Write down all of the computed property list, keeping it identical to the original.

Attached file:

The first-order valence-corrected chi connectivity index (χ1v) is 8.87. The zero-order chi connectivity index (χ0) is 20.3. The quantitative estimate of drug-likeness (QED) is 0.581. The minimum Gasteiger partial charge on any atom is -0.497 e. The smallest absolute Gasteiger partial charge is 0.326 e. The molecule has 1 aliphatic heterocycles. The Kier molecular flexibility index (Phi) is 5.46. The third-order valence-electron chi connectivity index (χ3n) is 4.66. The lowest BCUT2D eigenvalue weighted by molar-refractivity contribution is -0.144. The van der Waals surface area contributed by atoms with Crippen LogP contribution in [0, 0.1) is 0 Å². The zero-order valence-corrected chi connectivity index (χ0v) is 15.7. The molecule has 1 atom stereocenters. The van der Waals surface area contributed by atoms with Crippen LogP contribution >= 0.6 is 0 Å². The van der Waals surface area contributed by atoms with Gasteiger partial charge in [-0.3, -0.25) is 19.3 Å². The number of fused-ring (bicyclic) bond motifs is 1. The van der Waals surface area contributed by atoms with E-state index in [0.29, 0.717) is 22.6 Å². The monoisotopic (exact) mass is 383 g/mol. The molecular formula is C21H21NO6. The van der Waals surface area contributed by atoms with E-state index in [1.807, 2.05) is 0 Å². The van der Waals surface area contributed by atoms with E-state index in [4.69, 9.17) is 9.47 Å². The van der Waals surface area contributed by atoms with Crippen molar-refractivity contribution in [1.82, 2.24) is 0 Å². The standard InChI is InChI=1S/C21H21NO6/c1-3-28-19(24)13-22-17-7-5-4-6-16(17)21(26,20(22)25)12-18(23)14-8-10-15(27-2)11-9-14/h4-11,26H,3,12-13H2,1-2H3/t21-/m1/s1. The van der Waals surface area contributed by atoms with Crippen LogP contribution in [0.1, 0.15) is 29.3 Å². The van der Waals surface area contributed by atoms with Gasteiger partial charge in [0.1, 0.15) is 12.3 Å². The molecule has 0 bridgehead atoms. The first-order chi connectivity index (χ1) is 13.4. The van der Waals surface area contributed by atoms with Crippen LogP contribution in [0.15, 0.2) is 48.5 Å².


The first-order valence-corrected chi connectivity index (χ1v) is 8.87. The zero-order chi connectivity index (χ0) is 20.3. The quantitative estimate of drug-likeness (QED) is 0.581. The minimum Gasteiger partial charge on any atom is -0.497 e. The smallest absolute Gasteiger partial charge is 0.326 e. The molecule has 1 aliphatic heterocycles. The Kier molecular flexibility index (Phi) is 5.46. The third-order valence-electron chi connectivity index (χ3n) is 4.66. The lowest BCUT2D eigenvalue weighted by molar-refractivity contribution is -0.144. The van der Waals surface area contributed by atoms with Crippen LogP contribution in [0, 0.1) is 0 Å². The zero-order valence-corrected chi connectivity index (χ0v) is 15.7. The molecule has 1 atom stereocenters. The van der Waals surface area contributed by atoms with Crippen LogP contribution >= 0.6 is 0 Å². The van der Waals surface area contributed by atoms with Gasteiger partial charge in [-0.3, -0.25) is 19.3 Å². The number of fused-ring (bicyclic) bond motifs is 1. The van der Waals surface area contributed by atoms with E-state index in [0.29, 0.717) is 22.6 Å². The monoisotopic (exact) mass is 383 g/mol. The molecular formula is C21H21NO6. The van der Waals surface area contributed by atoms with E-state index in [1.807, 2.05) is 0 Å². The van der Waals surface area contributed by atoms with E-state index in [4.69, 9.17) is 9.47 Å². The van der Waals surface area contributed by atoms with Crippen molar-refractivity contribution in [1.82, 2.24) is 0 Å². The standard InChI is InChI=1S/C21H21NO6/c1-3-28-19(24)13-22-17-7-5-4-6-16(17)21(26,20(22)25)12-18(23)14-8-10-15(27-2)11-9-14/h4-11,26H,3,12-13H2,1-2H3/t21-/m1/s1. The van der Waals surface area contributed by atoms with Crippen LogP contribution in [0.1, 0.15) is 29.3 Å². The van der Waals surface area contributed by atoms with Gasteiger partial charge in [0.1, 0.15) is 12.3 Å². The molecule has 0 bridgehead atoms. The first-order chi connectivity index (χ1) is 13.4. The van der Waals surface area contributed by atoms with Crippen LogP contribution in [0.15, 0.2) is 48.5 Å².